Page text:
Fabbrica del Vapore
via Procaccini 4, Milano
Everybody wants to live by the sea
curated by Silvia Franceschini
opening 25 June, 18.30 pm
25 June — 18 July 2014
Viafarini DOCVA presents the research of the Ukrainian artist Nikita Kadan (Kiev, 1982). The exhibition, curated by Silvia Franceschini, focuses on
a conversation with the artist, who will present his works against the background of the first version of the installation from his ongoing project Everybody wants to live by the sea.
In his research on the territory of Crimea, which became internationally known because of recent violent events, Nikita Kadan goes deep into the past to when this land was the subject of dispute. Hidden memories of the peoples, nations and states struggling for the possession of the peninsula as well as the artist’s personal memories are transformed in a semi-documentary display of imagery and distinctive architectural forms that tells the story of the land, its past and, consequently, its future.
Historically Crimea was home to different ethnic and religious groups. One of them, the Crimean Tatars, was deported in 1944 from the peninsula by Stalin’s orders as a form of collective punishment for alleged collaboration with the Nazi occupation regime. The deportation remained the shameful underside of one of the most famous Soviet resorts, a paradise situated between the Black and Azov Seas. After the fall of the Soviet Union, Crimean Tatars returned to their ancestral homeland and started to re-occupy the territory with self-built settlements. These fragile architectural shelters are often left unfinished or are ruined by local authorities driven by a new wave of xenophobia towards Crimean Tatars who are again becoming an object of exclusion in the new “Russian Crimea”. Kadan interposes drawings of the geometrical shapes of modernist architecture, which call to mind the Soviet paradise of Crimea built on the Crimean Tatars’ territory after its ethnic cleaning, between documentary photographs of the Tatar settlements. The settlement becomes a skeleton upon which a new society is currently emerging, driven by a new national idealism which suspiciously resembles the Soviet one.
A thin neon profile defines Crimea as an autonomous island which in reality is becoming an object of manipulation by different geopolitical interests. Written in 1979, the fiction novel “The Island of Crimea” by Vassily Aksyonov imagined an alternative history wherein the Russian civil war ended with the tsarist forces able to hold on to this southern scrap of the old empire. The novel ends with Russia annexing Crimea after its citizens are tricked into requesting the invasion themselves, almost predicting the current Russian occupation of Crimea.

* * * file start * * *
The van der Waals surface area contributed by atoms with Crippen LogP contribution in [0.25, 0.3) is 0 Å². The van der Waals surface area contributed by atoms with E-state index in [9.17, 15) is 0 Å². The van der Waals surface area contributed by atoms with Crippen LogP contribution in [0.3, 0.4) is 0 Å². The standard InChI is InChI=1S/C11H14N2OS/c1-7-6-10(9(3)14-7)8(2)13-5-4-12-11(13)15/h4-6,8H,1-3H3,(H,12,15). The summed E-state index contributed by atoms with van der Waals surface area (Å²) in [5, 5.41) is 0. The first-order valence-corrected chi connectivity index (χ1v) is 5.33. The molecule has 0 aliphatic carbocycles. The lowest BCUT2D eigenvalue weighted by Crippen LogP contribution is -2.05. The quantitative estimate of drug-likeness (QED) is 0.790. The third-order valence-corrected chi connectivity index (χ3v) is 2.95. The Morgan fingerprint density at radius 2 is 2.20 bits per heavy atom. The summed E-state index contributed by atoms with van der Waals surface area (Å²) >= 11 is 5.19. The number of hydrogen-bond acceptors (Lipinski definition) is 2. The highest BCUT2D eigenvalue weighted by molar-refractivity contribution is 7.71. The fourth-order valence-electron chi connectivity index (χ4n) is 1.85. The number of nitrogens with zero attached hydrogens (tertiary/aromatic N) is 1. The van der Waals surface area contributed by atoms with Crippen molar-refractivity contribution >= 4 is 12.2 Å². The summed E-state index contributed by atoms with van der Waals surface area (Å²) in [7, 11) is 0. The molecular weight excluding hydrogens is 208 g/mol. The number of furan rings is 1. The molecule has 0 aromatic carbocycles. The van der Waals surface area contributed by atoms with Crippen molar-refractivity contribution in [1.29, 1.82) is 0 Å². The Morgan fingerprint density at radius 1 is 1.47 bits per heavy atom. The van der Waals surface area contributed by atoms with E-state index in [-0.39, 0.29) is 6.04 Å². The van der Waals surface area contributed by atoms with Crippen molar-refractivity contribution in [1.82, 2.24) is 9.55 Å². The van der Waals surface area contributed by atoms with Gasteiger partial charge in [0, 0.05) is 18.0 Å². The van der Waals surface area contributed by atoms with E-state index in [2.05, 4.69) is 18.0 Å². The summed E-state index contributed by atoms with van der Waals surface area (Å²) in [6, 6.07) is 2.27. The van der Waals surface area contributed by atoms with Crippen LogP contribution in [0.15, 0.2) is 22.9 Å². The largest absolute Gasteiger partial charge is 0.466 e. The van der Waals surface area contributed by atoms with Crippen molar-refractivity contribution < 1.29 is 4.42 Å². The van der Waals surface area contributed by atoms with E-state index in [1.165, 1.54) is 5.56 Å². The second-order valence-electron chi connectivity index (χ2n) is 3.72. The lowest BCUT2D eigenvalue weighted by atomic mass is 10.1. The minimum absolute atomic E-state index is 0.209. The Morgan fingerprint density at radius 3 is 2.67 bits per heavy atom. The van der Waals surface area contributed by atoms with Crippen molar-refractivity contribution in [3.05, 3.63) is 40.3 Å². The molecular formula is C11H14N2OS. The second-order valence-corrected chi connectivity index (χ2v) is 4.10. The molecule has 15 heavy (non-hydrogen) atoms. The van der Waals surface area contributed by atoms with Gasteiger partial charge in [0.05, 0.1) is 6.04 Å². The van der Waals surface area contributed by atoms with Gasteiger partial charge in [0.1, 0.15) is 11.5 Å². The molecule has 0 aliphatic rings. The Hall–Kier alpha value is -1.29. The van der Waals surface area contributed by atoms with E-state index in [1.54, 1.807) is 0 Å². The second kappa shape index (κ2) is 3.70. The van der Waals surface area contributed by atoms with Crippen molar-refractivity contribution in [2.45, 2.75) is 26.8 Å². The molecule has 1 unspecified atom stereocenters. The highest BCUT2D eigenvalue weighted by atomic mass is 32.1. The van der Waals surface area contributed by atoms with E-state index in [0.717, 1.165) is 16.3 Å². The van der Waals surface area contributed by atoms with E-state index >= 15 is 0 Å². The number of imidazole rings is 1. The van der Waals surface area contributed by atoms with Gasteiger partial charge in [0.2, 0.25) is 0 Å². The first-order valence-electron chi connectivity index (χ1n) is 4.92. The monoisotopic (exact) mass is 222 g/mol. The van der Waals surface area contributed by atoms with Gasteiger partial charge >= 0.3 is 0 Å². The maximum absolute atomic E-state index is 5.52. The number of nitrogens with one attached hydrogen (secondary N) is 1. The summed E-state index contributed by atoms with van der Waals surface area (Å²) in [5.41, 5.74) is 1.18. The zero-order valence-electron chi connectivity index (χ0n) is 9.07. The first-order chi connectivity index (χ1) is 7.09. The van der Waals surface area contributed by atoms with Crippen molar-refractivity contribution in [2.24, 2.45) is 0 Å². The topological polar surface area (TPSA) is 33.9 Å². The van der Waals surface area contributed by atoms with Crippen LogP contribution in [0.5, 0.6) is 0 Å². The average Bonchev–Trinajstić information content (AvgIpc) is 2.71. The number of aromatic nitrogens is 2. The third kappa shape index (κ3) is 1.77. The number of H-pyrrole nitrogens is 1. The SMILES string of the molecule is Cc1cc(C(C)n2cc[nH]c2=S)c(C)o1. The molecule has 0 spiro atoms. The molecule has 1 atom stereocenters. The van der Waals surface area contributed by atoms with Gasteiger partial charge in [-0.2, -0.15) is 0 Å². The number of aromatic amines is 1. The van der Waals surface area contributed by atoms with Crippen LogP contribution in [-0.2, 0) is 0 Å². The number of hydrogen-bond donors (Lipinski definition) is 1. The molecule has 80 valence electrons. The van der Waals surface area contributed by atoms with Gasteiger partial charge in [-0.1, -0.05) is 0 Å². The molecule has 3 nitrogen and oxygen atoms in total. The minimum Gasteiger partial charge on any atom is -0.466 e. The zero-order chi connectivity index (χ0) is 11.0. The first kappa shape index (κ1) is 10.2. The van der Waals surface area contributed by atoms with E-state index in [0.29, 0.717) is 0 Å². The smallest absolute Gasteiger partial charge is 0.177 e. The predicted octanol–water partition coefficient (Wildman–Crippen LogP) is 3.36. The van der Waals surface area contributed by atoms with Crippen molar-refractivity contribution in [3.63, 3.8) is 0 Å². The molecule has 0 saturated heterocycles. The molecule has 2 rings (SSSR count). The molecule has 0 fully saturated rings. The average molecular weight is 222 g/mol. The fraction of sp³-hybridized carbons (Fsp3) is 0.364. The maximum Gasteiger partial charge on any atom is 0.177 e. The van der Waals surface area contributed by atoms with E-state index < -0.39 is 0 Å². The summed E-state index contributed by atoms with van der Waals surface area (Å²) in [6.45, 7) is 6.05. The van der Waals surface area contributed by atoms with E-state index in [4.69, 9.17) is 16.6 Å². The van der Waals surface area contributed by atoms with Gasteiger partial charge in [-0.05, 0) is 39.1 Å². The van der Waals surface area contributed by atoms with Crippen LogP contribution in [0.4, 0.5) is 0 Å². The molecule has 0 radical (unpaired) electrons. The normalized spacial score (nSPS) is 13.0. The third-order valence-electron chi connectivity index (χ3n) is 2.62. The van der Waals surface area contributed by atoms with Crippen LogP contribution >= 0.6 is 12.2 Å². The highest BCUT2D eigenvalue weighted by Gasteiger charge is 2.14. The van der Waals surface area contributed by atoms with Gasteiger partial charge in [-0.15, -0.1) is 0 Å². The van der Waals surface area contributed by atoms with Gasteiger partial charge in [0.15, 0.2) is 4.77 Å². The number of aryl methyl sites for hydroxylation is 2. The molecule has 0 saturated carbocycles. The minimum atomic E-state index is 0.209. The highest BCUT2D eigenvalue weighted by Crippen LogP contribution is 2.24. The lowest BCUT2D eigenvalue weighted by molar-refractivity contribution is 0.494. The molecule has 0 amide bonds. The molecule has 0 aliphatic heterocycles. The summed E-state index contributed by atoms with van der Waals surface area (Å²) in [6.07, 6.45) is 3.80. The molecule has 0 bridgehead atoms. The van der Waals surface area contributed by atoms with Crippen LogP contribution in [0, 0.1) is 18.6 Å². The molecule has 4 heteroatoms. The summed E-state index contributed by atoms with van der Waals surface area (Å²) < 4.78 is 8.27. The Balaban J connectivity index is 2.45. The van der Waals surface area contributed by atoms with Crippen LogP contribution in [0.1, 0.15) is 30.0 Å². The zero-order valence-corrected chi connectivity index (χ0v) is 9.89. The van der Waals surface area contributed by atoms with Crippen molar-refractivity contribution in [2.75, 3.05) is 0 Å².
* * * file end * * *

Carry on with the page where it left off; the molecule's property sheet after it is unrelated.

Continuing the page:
The utopia of Socialist Crimea is reconstructed by a documentary display with a collection of images from the 1960s to 1980s and booklets representing the modernist infrastructure for leisure and healthcare – sanatoriums, hotels, restaurants, beaches and swimming pools – as well as the happy life of tourists coming from different Soviet republics. The photographs were done by Tass (Telegraph Agency of the Soviet Union) and used to advertise Crimea as one of the best tourist destinations of the Soviet Union in Italy and in the rest of the world.
The exhibition is supported by the Victor Pinchuk Foundation in Kiev. The photographic materials on display are courtesy of the archive of Associazione Italia Russia in Milan.
Nikita Kadan (b. 1982 in Kiev) lives and works in Kiev. He graduated from the National Academy of Fine Art in Kiev where he studied Monumental Painting. Since 2004, he has been a member of the R.E.P. (Revolutionary Experimental Space) group and co-founder and member of HudRada curatorial and activist group. Nikita Kadan has exhibited at Palazzo Reale in Milan, at the Deutsches Historisches Museum in Berlin, at the Zamek Ujazdowski Art Centre in Warsaw and at the National Art Museum in Kiev. His work Procedure Room is in the collection of the Pinakothek der Moderne in Munich. In 2011 he received the Pinchuk Art Prize and in 2012 and 2014 he was shortlisted for the Future Generation Art Prize.